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HRC Almost Gets It Right – Mormon Church Still Doesn’t Get It

by David Badash on November 19, 2010

in Uncategorized

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Earlier this week, in “HRC Wrongly States Mormon Church Says Same-Sex Attraction is “Normal”,” I wrote, “Nowhere in the Mormon Handbook does it state that “homosexuality is normal.” This is a dangerous misstep by HRC, and appears to be more of a marketing move than anything else…” I also wrote in that piece that I had reached out to HRC the day before, and I wanted to follow up now with you to share the results.

To their credit, HRC responded very quickly — several times — and told me they were looking closely at it. They also spoke separately with Pride In Utah’s Eric Ethington, who runs an excellent blog and is very in tune with the LGBT community’s dealings with the Mormon Church. Also to their credit, HRC removed their press release and the next day posted, “HRC & Affirmation: Gay & Lesbian Mormons to LDS Church: You Have Further to Go.”

Well, this is a big improvement over stating that the Mormon Church now thinks homosexuality is “normal.” (They do not.)

But did HRC go far enough?

Eric Ethington doesn’t think so.

In, “HRC Releases A Revised Statement On New Mormon Handbook,” Ethington writes, “While it’s much better and takes a more appropriate tone, they still got one major point wrong.” Ethington says that HRC’s piece, “claims that the Mormon Church is no longer calling for professional counseling for LGBT people. This is absolutely incorrect. While the Mormons DID remove the call for counseling from one page of the handbook, it is still there in the 2010 handbook on page 165.”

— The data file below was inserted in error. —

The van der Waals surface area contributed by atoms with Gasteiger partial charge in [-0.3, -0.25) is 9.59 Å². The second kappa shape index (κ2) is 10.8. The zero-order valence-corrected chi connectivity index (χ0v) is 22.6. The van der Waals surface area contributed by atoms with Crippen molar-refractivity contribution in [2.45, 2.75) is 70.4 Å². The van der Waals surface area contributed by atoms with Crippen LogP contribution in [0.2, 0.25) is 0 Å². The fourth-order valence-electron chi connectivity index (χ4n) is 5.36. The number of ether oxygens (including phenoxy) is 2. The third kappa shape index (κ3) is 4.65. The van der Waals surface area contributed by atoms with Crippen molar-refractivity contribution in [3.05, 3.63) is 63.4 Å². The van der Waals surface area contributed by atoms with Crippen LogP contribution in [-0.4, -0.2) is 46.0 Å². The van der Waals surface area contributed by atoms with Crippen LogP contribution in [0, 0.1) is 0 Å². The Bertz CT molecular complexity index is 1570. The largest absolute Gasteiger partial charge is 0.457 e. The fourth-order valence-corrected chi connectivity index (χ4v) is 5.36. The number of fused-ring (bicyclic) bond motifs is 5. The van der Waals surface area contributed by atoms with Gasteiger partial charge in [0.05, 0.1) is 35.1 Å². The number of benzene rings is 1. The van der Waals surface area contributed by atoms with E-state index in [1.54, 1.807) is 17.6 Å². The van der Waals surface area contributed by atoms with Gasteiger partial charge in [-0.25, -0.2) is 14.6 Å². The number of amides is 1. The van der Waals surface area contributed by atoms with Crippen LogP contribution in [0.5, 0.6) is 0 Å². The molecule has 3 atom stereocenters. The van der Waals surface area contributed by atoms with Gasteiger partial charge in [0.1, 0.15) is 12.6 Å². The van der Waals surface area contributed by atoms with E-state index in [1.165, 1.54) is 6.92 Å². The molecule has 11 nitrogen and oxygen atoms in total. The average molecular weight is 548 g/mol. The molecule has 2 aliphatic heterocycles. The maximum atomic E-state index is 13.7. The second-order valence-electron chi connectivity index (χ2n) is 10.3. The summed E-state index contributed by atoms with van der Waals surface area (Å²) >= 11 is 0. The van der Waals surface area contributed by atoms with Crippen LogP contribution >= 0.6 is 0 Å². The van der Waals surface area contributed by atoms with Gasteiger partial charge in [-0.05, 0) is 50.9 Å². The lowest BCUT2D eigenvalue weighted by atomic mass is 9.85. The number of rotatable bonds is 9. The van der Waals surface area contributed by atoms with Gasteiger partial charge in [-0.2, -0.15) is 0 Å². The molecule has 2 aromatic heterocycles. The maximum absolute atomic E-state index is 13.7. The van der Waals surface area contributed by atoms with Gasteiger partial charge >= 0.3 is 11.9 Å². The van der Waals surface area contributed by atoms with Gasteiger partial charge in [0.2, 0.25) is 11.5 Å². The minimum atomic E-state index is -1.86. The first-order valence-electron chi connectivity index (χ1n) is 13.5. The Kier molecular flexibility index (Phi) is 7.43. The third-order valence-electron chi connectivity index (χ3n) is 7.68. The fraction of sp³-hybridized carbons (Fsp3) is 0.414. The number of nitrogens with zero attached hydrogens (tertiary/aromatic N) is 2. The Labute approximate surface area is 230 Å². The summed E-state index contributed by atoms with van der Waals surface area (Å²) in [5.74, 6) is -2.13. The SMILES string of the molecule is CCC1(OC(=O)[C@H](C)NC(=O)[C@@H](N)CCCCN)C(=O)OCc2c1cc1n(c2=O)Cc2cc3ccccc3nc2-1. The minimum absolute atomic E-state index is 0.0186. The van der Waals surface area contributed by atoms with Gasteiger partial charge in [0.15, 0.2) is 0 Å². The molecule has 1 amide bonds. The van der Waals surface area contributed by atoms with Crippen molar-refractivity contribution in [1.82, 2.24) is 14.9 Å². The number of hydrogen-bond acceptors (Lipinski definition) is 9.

“Overall though,” he writes, “I’m thrilled to see the HRC taking a stance calling for further changes, rather than giving credit to a religion which to this point deserves none.”

I’ll defer to Ethington on this, and I do agree. But I’ll also add this:

First, the Mormon Church needs to move much further into the twenty-first century. Semantics and “softening” don’t undo centuries of ruined lives or countless suicides.

Second, HRC.

Everyone makes mistakes. But part of being a major player, and a major voice, is owning up to those mistakes, and realizing that our mistakes can cause damage and harm. Newspapers are often criticized for making errors on their front page and issuing retractions on their back page. That’s bad, but what’s worse is when there’s no retraction, no public acknowledgement, no correction, no admission of fault.

(I should note that this is a major issue I have with Perez Hilton, and have written him directly on this, and in these pages as well. There’s no reason to hold Hilton to a lower standard, especially give the fact that his reach is huge, as is his income. But that a point for another day.)

HRC, while removing the offending and incorrect piece, did not go far enough in its analysis of the Mormon Church’s so-called “new” position on homosexuality, and did not publicly state its error or issue guidance of how it corrected its mistake. And that is unacceptable.

HRC is often held to a higher standard, and rightly so. It is perceived as the premiere LGBT advocacy organization, and often seen as the voice of our community, at least from outside our community.

I’m not here to criticize HRC, any more than I am here to praise them. I will do both, objectively, as often as I need to, and that goes for any other person or organization that impacts our community and our rights.

HRC did some damage, and acted quickly to fix it, but they did not undo the damage.

The first step would be a retraction. The second, an apology.

We are a community, and when any one of us missteps, these are things that we need to do to make things right. I hope HRC sees that it will gain far more ground playing ball with the rest of us, and holding itself to the same standards that its reputation and stature require.

Everyone makes mistakes. It’s how we handle them that is the true test of our honor and integrity. I trust that in the future, HRC will have learned and will do better for our community.

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